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Why it’s important to introduce a speaker well

By Kim Harrison,

Consultant, Author and Principal of

Even before you start speaking to an external audience, you should know that good introductions are crucial to effective speeches and presentations because an audience assesses the caliber of a speaker right from the start. A rule of thumb suggests that an audience’s assessment of a speaker is largely formed in the first 30 seconds of a talk. You can get those 30 seconds off to a good start by a good introduction.

Create the right atmosphere for a speaker to be well received by the audience from the start through a good introduction. It is remarkable how many hosts ramble when they introduce a speaker – they give their life history. In fact, words of introduction are fumbled more than any other aspects of a speech because the host doesn’t know how to do it well.

Maximum impact comes from a concise introduction, when the audience is told why the speaker was invited. This approach cuts out the fumbling background information that is given in many introductions. The safest approach for an introduction is to write a script, as below, to give or even to mail to the host organization beforehand.

The recommended way to make the introduction of a speaker is:

  1. Be brief. It’s not necessary to speak for more than one minute – preferably less

  2. Speak informally – as you would to good friends.

  3. Be enthusiastic about your task. Make your introduction sparkle. You owe it to the person you are introducing and to your audience to be animated in your brief talk. Act as though it is a real privilege to introduce this speaker – feel happy about it – talk with real excitement.

  4. Above all, be warm and sincere.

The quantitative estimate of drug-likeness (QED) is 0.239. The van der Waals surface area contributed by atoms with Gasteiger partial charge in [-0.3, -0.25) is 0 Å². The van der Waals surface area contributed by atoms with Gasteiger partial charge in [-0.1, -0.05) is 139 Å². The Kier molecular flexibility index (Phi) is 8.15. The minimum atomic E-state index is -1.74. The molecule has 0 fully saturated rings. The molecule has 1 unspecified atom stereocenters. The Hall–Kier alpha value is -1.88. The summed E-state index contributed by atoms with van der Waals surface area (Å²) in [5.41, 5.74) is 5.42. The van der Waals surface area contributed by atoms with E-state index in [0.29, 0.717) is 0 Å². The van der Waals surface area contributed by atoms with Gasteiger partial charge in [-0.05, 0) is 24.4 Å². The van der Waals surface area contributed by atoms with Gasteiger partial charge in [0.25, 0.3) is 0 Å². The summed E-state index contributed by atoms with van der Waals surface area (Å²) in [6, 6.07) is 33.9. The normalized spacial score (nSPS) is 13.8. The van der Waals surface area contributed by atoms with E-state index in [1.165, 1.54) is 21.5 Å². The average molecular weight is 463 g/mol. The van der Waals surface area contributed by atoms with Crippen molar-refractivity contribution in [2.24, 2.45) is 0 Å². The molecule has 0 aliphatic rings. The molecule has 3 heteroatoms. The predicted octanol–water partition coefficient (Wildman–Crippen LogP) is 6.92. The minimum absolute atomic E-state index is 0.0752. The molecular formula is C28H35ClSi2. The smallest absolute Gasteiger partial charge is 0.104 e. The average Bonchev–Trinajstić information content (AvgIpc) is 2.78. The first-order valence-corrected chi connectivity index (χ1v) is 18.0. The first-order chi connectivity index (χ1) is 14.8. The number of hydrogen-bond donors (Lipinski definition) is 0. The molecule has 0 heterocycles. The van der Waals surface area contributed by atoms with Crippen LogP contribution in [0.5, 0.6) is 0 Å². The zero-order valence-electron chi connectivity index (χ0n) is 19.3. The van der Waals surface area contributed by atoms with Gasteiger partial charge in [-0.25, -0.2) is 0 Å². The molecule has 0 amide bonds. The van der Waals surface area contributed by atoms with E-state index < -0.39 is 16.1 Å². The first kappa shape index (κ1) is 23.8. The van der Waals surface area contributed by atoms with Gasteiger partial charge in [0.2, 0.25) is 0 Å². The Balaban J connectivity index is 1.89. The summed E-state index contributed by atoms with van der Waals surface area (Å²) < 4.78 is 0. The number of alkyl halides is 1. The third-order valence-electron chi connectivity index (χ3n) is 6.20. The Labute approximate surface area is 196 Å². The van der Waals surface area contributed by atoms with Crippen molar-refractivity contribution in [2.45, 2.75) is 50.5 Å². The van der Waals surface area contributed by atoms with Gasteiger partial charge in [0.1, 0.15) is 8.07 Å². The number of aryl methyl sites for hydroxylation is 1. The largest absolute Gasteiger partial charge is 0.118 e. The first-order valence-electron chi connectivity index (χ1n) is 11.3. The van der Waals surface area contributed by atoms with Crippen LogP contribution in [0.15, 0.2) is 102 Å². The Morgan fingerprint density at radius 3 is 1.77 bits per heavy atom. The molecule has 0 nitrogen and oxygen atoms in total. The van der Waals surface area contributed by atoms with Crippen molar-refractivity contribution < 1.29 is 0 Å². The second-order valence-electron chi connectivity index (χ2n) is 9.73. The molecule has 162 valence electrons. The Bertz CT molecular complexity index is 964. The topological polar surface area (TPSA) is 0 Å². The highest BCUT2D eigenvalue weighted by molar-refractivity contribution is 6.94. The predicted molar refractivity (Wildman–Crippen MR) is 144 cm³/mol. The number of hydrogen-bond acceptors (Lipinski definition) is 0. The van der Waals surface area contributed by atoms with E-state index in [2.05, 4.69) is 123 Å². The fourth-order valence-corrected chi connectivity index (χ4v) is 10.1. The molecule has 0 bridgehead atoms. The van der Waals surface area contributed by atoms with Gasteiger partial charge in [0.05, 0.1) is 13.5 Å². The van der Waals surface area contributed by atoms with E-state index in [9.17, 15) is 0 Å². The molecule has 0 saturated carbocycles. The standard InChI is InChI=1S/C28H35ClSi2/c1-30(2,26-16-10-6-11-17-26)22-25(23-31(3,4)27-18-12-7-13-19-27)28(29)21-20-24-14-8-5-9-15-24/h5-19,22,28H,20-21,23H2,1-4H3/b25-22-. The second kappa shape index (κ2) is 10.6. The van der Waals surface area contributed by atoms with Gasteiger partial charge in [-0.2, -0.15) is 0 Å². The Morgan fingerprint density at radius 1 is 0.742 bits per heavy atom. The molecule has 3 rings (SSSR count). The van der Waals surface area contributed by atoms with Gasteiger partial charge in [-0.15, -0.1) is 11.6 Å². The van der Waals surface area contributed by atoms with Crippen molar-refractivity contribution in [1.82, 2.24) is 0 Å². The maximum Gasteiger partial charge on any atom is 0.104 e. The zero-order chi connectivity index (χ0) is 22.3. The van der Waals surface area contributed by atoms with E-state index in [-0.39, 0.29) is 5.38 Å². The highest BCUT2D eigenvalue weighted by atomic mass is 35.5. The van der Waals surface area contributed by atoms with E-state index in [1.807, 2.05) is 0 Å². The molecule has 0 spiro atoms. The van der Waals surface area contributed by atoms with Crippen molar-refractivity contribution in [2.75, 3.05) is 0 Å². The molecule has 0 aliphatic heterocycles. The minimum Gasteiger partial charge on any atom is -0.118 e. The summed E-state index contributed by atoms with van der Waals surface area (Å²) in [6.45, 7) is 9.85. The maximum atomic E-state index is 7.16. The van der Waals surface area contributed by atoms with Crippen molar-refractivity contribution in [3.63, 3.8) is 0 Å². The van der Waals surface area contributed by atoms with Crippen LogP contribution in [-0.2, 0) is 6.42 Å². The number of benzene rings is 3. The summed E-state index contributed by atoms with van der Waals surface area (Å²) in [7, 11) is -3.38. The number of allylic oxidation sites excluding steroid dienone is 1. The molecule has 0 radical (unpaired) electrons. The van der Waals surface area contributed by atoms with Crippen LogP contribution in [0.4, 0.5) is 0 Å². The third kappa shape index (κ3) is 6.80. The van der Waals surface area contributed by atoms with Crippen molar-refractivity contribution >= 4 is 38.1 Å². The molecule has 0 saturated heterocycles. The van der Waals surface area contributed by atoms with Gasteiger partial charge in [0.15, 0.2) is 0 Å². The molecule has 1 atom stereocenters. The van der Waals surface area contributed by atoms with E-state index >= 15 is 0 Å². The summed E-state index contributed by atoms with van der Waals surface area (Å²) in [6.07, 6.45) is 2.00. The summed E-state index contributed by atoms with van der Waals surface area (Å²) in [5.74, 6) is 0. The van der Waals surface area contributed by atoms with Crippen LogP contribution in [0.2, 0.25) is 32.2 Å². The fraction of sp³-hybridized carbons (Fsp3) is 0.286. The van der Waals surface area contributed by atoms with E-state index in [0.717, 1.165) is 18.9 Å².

Here is a proven TIS formula to use for one-minute introductions:

Topic Firstly, speak of the topic, giving the exact title of the talk.
Importance Tell the audience why this topic is important to them.
Speaker Tell the audience your speaker’s qualifications. As the final two or three words of your introduction, give the speaker’s name. Be sure to say it clearly and distinctly.


Imagine you are due to introduce John Smith, a certified public accountant, as speaker at a business lunch. You can use the formula to introduce him or you can write out this script using the TIS formula for the host to introduce him. The host can’t go wrong with this (unless he or she reads it verbatim in a clumsy way!):

T (Topic) “Today we are here to listen to this talk on ‘How to avoid the mistakes of unsuccessful businesses.”
I (Importance) In its latest business survey last month, the Bureau of Statistics reported that unsuccessful businesses fail for three main reasons. Since we are all business people, we are eager to learn how we can avoid these three pitfalls and ensure our businesses remain viable.”
S (Speaker) “Our speaker has had a distinguished career in accounting. Seven of his articles have been published in The Accounting Review and The Journal of Accounting Practice, and he is on the board of the National Institute of Chartered Accountants. He has studied the Bureau’s report and has some important advice for us today.
Ladies and gentlemen, please welcome [pause]:


If there is a succession of speakers at, for instance, a seminar, you can adapt the formula to introduce later speakers along these lines:


“The topic of our next speaker is…."
I This topic is important/of great interest to us because ...

“Our speaker has great depth of experience in this field because …” etc.
Ladies and gentlemen, please welcome …



About the Author

Kim Harrison is a recognized authority in the public relations field. His website,, provides a wealth of informative articles and resources on public relations techniques and management.


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